Thanksgiving is a time to spend with family and friends, a time to be grateful and count your blessings. It doesn’t have to be a lavish affair. In fact, doing Thanksgiving on a budget will not only save you money but can be rewarding. A budget-minded feast takes but a little planning and a little creativity. You can celebrate the goodness in your life with turkey, side dishes, desserts, and drinks and do it all within your monthly food budget. If you are hosting this year’s dinner, here are ways to keep the costs down, and enjoy the day and your company as it’s meant to be.
Creating a Menu on a Budget
It’s always good to plan a menu for Thanksgiving. Doing so allows you to prepare a budget, too. Begin to shop flyers earlier in the month to find out what’s on sale when. Use those coupons and even buy in bulk. Flyers also offer ideas for what you may want on the table.
If you’re hosting family and friends, don’t be bashful to ask for help. In fact, most will be more than happy to pitch in and participate. Delegate, and ask guests to bring a side dish, appetizers, a bottle or two of wine, or desserts. You’ll save costs, but also reduce the time you have to spend in the kitchen and increase the time with your company.
Why Not Soup?
If you are doing Thanksgiving on a budget, serving up a tasty soup is a good way, but also an affordable way to start the meal. Soup is inexpensive and a nice touch. You do not have to serve that much—too much can run the risk of filling your guests up (which is okay on a budget) before the main course of turkey and the trimmings. One thing is for sure, by serving soup you can count on leftovers.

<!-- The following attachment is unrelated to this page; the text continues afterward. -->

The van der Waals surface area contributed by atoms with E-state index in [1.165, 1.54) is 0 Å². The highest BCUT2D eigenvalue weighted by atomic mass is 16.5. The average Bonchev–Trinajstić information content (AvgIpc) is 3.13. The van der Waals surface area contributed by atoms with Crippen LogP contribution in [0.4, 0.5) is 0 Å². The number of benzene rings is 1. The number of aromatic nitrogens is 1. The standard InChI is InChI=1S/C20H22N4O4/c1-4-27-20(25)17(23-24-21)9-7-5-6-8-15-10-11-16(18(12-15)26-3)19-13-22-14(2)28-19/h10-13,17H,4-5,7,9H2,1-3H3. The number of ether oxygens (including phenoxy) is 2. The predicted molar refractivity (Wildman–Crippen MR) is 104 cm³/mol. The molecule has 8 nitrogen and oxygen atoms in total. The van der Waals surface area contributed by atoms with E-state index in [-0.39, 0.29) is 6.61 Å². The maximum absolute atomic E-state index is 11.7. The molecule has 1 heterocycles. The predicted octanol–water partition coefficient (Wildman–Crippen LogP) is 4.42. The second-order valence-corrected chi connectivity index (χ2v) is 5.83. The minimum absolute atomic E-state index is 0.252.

Prepare Your Own Dishes
Though there are many convenience foods that are insanely cheap, they are more than likely loaded with preservatives, chemicals and high-fructose corn syrup that offer little or no nutritional value. The artificial flavoring cannot compare to the taste of homemade cooking or baking, either. Even better, making dishes from scratch is cheaper. All you need is a good recipe. Buying ingredients like flour, sugar, yeast, baking powder, etc. in bulk is the means to prepare fresh dishes or desserts anytime. Consider that baking a homemade pumpkin pie can cost less than half of a $20 one from a bakery and realize the savings.
Serve Fresh Food
Instead of buying packaged or canned foods, save by shopping for fresh foods at your local grocery store. Buy a bag of potatoes to peel, steam, mash, and butter. Do the same for carrots. Sweet potatoes can be sliced and diced and sprinkle with brown sugar, salt, and pecans, and then baked or broiled in the oven. Come late November, Brussels sprouts are peaking. Slice them in half, add olive oil, sea salt, and bake them for 50 minutes at 325F. Cauliflower is in peak season through November, too, and is just as delicious baked as the sprouts. You can prepare your own stuffing with leftover bread, onion, celery (another inexpensive, seasonal produce), seasoning, and organic broth (usually around $2 per quart). Any of the above choices can help you do this Thanksgiving on a budget.
The Big Bird
Supermarket turkeys can be purchased fresh for approximately $2 a pound (even less frozen). Fresh turkeys can be bought the weekend before. There is no hard and fast rule on the size turkey to purchase, but plan on at least one pound per person and go from there. For added flavor, brine your turkey overnight and bake it upside down (it lets the juices from the dark meat baste the turkey from within).